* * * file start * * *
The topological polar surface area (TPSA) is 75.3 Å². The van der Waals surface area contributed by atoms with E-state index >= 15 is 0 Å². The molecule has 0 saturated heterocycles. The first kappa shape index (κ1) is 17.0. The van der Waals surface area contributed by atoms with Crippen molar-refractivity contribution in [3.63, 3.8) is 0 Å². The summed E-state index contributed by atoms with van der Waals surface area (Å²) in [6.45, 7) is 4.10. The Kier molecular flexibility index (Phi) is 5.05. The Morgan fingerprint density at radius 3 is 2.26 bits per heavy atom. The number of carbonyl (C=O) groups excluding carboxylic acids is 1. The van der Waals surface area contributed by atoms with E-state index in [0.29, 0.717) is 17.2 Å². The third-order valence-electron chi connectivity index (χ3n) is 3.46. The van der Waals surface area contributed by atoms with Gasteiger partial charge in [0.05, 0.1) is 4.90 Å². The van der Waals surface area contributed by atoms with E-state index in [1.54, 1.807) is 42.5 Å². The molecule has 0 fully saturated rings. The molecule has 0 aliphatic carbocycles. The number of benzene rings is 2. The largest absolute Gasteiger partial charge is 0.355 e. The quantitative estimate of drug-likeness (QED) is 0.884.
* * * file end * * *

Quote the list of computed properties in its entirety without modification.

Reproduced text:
The topological polar surface area (TPSA) is 75.3 Å². The van der Waals surface area contributed by atoms with E-state index >= 15 is 0 Å². The molecule has 0 saturated heterocycles. The first kappa shape index (κ1) is 17.0. The van der Waals surface area contributed by atoms with Crippen molar-refractivity contribution in [3.63, 3.8) is 0 Å². The summed E-state index contributed by atoms with van der Waals surface area (Å²) in [6.45, 7) is 4.10. The Kier molecular flexibility index (Phi) is 5.05. The Morgan fingerprint density at radius 3 is 2.26 bits per heavy atom. The number of carbonyl (C=O) groups excluding carboxylic acids is 1. The van der Waals surface area contributed by atoms with E-state index in [0.29, 0.717) is 17.2 Å². The third-order valence-electron chi connectivity index (χ3n) is 3.46. The van der Waals surface area contributed by atoms with Gasteiger partial charge in [0.05, 0.1) is 4.90 Å². The van der Waals surface area contributed by atoms with E-state index in [1.54, 1.807) is 42.5 Å². The molecule has 0 fully saturated rings. The molecule has 0 aliphatic carbocycles. The number of benzene rings is 2. The largest absolute Gasteiger partial charge is 0.355 e. The quantitative estimate of drug-likeness (QED) is 0.884.